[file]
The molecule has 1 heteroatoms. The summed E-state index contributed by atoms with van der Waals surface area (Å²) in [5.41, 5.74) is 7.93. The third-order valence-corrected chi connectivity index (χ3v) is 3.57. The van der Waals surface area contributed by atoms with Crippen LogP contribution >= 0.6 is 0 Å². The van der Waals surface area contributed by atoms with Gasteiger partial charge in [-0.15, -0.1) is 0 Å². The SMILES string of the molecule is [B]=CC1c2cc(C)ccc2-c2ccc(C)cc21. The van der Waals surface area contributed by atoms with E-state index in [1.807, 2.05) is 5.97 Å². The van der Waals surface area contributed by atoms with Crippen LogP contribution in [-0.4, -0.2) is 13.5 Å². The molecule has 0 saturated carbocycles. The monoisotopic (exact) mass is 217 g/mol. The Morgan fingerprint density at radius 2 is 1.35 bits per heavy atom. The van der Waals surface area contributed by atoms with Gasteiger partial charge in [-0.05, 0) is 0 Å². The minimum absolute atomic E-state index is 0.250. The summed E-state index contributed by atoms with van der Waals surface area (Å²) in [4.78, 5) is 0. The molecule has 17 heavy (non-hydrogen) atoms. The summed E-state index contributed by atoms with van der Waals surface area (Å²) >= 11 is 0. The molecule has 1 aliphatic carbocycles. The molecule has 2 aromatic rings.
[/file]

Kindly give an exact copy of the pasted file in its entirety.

The molecule has 1 heteroatoms. The summed E-state index contributed by atoms with van der Waals surface area (Å²) in [5.41, 5.74) is 7.93. The third-order valence-corrected chi connectivity index (χ3v) is 3.57. The van der Waals surface area contributed by atoms with Crippen LogP contribution >= 0.6 is 0 Å². The van der Waals surface area contributed by atoms with Gasteiger partial charge in [-0.15, -0.1) is 0 Å². The SMILES string of the molecule is [B]=CC1c2cc(C)ccc2-c2ccc(C)cc21. The van der Waals surface area contributed by atoms with E-state index in [1.807, 2.05) is 5.97 Å². The van der Waals surface area contributed by atoms with Crippen LogP contribution in [-0.4, -0.2) is 13.5 Å². The molecule has 0 saturated carbocycles. The monoisotopic (exact) mass is 217 g/mol. The Morgan fingerprint density at radius 2 is 1.35 bits per heavy atom. The van der Waals surface area contributed by atoms with Gasteiger partial charge in [-0.05, 0) is 0 Å². The minimum absolute atomic E-state index is 0.250. The summed E-state index contributed by atoms with van der Waals surface area (Å²) in [4.78, 5) is 0. The molecule has 17 heavy (non-hydrogen) atoms. The summed E-state index contributed by atoms with van der Waals surface area (Å²) >= 11 is 0. The molecule has 1 aliphatic carbocycles. The molecule has 2 aromatic rings.